Terrifyingly gritty is the world within Kill the Teachers: Mexico’s Bloody Repression of Human Rights by Robert Joe Stout. Reader will not find a kind world in this historical retelling of events from the not-so-distant past. Corruption, suppression and oppression are what wait for readers within these pages. It is important to read about the past in order to learn from it: to prevent ourselves from making the same mistakes again. However, learning is not the same for everyone. The brutal history of Oaxaca, Mexico is what readers are going to find themselves thrown into within this book. This small area that has never quite advanced with the rest of the country where dangerous men with big ideas crushed the spirits of those who lived there. Sometimes even ending their lives.
This book is a carefully researched and written recounting of life in Oaxaca. There are interviews with those directly in attendance of the rallies and demonstrations those who wanted reform. These first-hand accounts bring home the reality of what people were facing in this tiny state. Stout crafts his retelling of the events in his novel in easily digestible chunks. It is easy to be overwhelmed with the history, politics and subterfuge in books like this. Those who are not history buffs may be turned off by the content at first, thinking it too dense for their enjoyment. They’re not wrong, as a lot of information is covered in this book. This is not something you pick up to read while relaxing in the backyard.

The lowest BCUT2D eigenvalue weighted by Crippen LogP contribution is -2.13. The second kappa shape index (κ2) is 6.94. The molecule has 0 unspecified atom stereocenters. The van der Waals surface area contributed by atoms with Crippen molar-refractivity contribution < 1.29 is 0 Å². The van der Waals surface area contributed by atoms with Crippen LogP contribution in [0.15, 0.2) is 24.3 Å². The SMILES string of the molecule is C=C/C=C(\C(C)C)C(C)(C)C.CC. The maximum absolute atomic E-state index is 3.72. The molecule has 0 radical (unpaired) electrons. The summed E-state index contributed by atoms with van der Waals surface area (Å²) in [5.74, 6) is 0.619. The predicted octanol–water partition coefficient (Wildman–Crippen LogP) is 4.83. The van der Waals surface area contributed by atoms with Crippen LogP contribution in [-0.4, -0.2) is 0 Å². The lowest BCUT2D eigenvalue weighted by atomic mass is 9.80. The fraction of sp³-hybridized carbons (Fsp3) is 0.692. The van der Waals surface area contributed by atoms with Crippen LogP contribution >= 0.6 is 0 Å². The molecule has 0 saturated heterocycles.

That being said, the layout and the formatting of the book are reader-friendly. The chapters are peppered with quotes from interviews and the content is presented in a way that makes it easy for readers to absorb the information they are reading without feeling like they signed up for an intensive history course. The data is dense, but it is not difficult as it flows like a novel would. It is not dry and boring.
It is easy to see that Stout had a competent editor as the errors in grammar and style are minute. It is not easy to share the fragmented history to a world that is not familiar with its roots. Stout appeals to the reader in such a way that learning happens naturally.